Turing and his proto-PC.

Hollywood loves a winner, and the holiday movie season is when the

Hollywood loves a winner, and the holiday movie season is when the industry most depends on tales of uplift, inspiration, and overcoming. Summer is for caped superheroes, but December’s Oscar derby brings out the champions in mortal form and ordinary attire. Flesh and blood take precedence over magical powers; humanity again prevails over the forces of darkness.

Which, necessarily, brings us back to World War II. Two of the season’s most Oscar-hyped releases harken back to this nation’s (and Britain’s) biggest triumph of the past century. Angelina Jolie’s Unbroken relates the true-life adventures of athlete and aviator Louis Zamperini, who survived a crash landing and a brutal Japanese POW camp. Produced by Americans but cast with Brits, The Imitation Game is yet another WWII biopic, this time about the eccentric gay English mathematician Alan Turing, who cracked the Germans’ Enigma code—thereby saving countless lives and decisively shortening the course of the war.

This week we review those wartime tales, along with the Stephen Sondheim musical adaptation Into the Woods, Tim Burton’s painter biopic Big Eyes, and a doc about Glen Campbell succumbing to Alzheimer’s—dignity intact, of course.

Still in theaters, too, are notable releases from earlier this year, from Birdman to Boyhood and beyond. Then there are the prestige pictures yet to reach Seattle: Joaquin Phoenix as hippie gumshoe in Inherent Vice ; Selma reprising the civil-rights struggle of Martin Luther King; and Bradley Cooper as anguished war vet in American Sniper.

All these movies share thematic touchstones. All hew to a familiar, triumphalist formula. All share certain standard, awards-friendly elements that we help you identify here:

Sensitive Hero’s Noble Flaw Turing is both gay and somewhere on the Asperger’s spectrum. Stephen Hawking (Eddie Redmayne) gradually succumbs to ALS in The Theory of Everything. Cooper’s soldier suffers from PTSD. Michael Keaton’s over-the-hill actor in Birdman is possibly schizophrenic. Meek painter Margaret Keane (Amy Adams) in Big Eyes defers to her overbearing, sexist husband Walter (Christoph Waltz), allowing him to claim credit for her saucer-eyed waif paintings. Preteen Zamperini is a sneak thief. Chris Rock’s comic has a drinking problem in Top Five, and Phoenix’s Doc Sportello is a pothead. Yet in all cases, these handicaps and setbacks cannot break their spirit!

Nemesis Against Whom Virtue Is Contrasted Old cinematic standbys Hitler (Imitation Game) and Sauron (Hobbit 3 . . . plus all those LOTR movies) are joined by: Meryl Streep’s singing witch in Into the Woods. Walter Keane, the liar and untalented fraud in Big Eyes. Steve Carell’s John E. du Pont in Foxcatcher, the bird-beaked patron of the rasslin’ Schultz brothers (Mark Ruffalo and Channing Tatum). Iraqi terrorists in American Sniper. The Golden Fang conspiracy in Inherent Vice. This evil will not stand!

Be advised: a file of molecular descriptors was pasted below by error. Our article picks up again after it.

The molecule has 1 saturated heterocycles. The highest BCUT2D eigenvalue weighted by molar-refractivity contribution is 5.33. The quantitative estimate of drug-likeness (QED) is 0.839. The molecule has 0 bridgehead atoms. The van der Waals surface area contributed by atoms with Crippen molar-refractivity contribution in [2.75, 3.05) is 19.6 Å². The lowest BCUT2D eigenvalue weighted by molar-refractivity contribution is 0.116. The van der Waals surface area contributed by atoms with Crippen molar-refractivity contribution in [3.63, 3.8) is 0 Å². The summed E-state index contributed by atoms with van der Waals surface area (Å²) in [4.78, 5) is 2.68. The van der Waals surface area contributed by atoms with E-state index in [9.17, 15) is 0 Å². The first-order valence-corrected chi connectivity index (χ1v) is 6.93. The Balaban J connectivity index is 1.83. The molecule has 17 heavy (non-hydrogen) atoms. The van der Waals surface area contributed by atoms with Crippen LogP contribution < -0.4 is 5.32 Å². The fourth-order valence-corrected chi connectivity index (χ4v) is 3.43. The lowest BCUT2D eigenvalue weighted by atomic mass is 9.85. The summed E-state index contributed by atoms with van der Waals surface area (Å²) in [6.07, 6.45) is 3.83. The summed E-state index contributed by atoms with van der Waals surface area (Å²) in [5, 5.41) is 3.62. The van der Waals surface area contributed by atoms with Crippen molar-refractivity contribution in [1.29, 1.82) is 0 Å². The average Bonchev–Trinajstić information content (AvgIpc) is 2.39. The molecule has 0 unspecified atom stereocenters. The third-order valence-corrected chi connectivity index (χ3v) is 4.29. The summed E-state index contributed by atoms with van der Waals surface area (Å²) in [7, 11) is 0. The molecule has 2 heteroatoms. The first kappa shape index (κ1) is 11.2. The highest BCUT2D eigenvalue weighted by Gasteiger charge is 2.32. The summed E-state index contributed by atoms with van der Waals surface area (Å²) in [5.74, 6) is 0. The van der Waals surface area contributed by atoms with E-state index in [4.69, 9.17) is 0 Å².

The Epic Journey Hilary Swank carting mad frontierswomen eastward across the prairie in The Homesman. Bilbo’s long march in Hobbit 3. Zamperini being shot down over the Pacific, surviving 47 days in a raft, enduring torture, and finally returning home. Reese Witherspoon in Wild, where the journey is the entire plot. Richard Linklater’s 12-year project Boyhood: a temporal journey to young manhood. Remember: Distance plus time equals a likely Oscar nomination.

Moment of Weakness, Madness, or Betrayal Thorin’s gold-lust in Hobbit 3. Heroin-addicted Reese having a three-way in an alley. Rock’s comic backsliding into alcoholism (and agreeing to marry a reality TV star). Emily Blunt as the Baker’s Wife succumbing to Prince Charming in Into the Woods. Ben Affleck and Rosamund Pike’s entire horrible marriage in Gone Girl. Keaton trying to mount a Broadway show based on depressing Raymond Carver stories. (Also, he’s probably delusional about possessing those superpowers. Probably.) Tommy Lee Jones, in The Homesman, trying to abandon his insane cargo. Zamperini briefly considering doing a radio propaganda broadcast for the Japanese. In all these cases, a hesitation-and-recovery moment inevitably signals the pivot to Act III triumph.

Silver Cloud/Dark Lining Paradox Turing commits suicide—but only in the postscript!—after being persecuted for his sexuality. Mark Schultz (Tatum) has his life ruined (even while gaining his freedom). Bilbo finally returns to the shire, where Frodo and superior LOTR movies will eclipse him. Cooper’s sharpshooter wins numerous medals, but is murdered by a fellow gun nut in the end. Having completed her journey, Reese’s heroine realizes that she’ll never accomplish anything so grand again; marriage and kids can only be a letdown. In Selma, after MLK overcoming, etc., the whole assassination thing. Affleck’s lunk is cleared of murder charges, but he’s still married to Pike’s psycho bitch. For Margaret, there’s the unavoidable fact that her paintings are kitsch. And in every instance, the Oscar apparatus must ignore such dark truths.

Character-Defining Epiphany

Reese’s hiker lets go of her dead mother, finally, on the PCT. Rock goes back to what he’s best at, stand-up comedy. Cinderella (Anna Kendrick) and company give up on enchantment in Into the Woods, accepting the limits of real life and all its messy problems. Bilbo gives the dwarves’ magical Arkenstone rock to the elven army, betraying Thorin to avert needless bloodshed. Doc realizes that his ex Shasta (Katherine Waterston) no longer loves him, but helps her anyway. Zamperini accepts divine providence while trapped in a sinking plane. If Hawking’s body is ruined, he still has mind. And even the grumpy odd-duck Turing learns to cooperate with the inferior intellects of his team: That’s how wars and Academy Awards are won!

bmiller@seattleweekly.com